I remember that it took our younger son and the friend who came to get me a long time to walk me out of the house and down the drive way. I remember my friend bringing out a wheelchair and pushing me past the front desk of the ER and directly into a large room with machines and people in scrubs. I remember arguing with a nurse at one point about medication, and her being very patient with me. I remember struggling with the c-pap machine they put me on and another nurse telling me that they needed my O2 levels to come up or they would have to intubate me. I remember not wanting that and trying to cope with the forced air in my face. I remember a dream of standing before a massive, statue of Ganesha that was glowing with golden light. And I remember my husbands voice telling me I was ok. That I had a tube in my throat. That they were going to take it out in a moment and to be calm.
By the time I woke up I had been in ICU, on a ventilator, for nine days while the doctors worked to killed off not only the viral pneumonia but also the H1N1 virus, and staph infection that had been trying to kill me.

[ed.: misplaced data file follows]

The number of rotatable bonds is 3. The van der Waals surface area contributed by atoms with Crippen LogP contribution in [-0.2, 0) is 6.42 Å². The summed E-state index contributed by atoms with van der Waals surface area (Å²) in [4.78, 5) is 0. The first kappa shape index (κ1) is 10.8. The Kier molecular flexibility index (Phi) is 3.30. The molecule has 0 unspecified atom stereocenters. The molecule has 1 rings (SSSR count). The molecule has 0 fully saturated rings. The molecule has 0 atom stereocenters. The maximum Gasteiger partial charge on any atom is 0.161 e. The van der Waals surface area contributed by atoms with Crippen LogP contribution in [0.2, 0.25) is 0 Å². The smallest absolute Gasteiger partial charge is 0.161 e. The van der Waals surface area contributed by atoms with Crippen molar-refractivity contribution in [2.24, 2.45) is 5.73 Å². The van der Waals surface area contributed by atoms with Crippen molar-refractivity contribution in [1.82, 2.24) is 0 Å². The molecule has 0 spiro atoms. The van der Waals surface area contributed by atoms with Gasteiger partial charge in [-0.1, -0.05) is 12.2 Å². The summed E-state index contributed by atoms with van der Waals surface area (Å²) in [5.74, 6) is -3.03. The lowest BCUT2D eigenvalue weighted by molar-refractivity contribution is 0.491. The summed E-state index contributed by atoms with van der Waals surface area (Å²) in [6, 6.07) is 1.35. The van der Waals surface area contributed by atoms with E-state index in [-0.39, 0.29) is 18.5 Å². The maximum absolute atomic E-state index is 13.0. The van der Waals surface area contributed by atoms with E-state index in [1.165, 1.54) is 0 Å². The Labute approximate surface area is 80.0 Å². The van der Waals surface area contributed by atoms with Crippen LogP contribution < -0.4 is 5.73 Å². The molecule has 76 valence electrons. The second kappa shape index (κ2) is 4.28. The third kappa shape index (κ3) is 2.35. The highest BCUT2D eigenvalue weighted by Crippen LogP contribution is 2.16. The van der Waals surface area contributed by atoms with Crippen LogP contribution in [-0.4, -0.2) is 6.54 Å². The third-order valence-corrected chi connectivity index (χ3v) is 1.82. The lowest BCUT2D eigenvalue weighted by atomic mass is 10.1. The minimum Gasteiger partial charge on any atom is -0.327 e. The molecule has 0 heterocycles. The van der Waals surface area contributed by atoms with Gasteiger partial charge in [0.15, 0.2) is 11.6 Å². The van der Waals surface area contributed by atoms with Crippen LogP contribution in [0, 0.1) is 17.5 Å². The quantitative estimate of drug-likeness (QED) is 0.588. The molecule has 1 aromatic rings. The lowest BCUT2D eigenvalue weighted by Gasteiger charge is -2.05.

I had been warned that it could take as long as six months to fully recover and get a clean chest x-ray. What no one expected was that in that six months I would also have hives on both arms, from wrists to elbows, and a growing collection of pain issues that would take two and a half years to identify as Central Pain Syndrome.
Central Pain Syndrome (CPS) is a full body form of chronic pain caused by damage to the central nervous system. The most common cause is a stroke but, as in my case, it can also happen because of a virus or some form of chemical toxicity causing a nick or lesion on some part of the brain stem or anywhere along the central nervous system. There is no known cure and very little pain relief that works on a consistent basis for the majority of those diagnosed with CPS.
For me CPS began with hyper sensitivity in my fingers that made things like pulling an egg from the fridge feel like holding on to a piece of dry ice or holding a warm tea cup feel like playing with fire. It evolved to include odd muscle twitches that can feel like someone’s just given me an electric shock, utterly random pain flares in all my extremities, and an intense form of skin sensitivity that I took to calling “freezer burn” because it felt like my skin was burning cold and freezing hot at once. For added fun, every symptom can be triggered by hormone shifts, chemical exposure, and pretty much any kind of stress, even the happy kinds.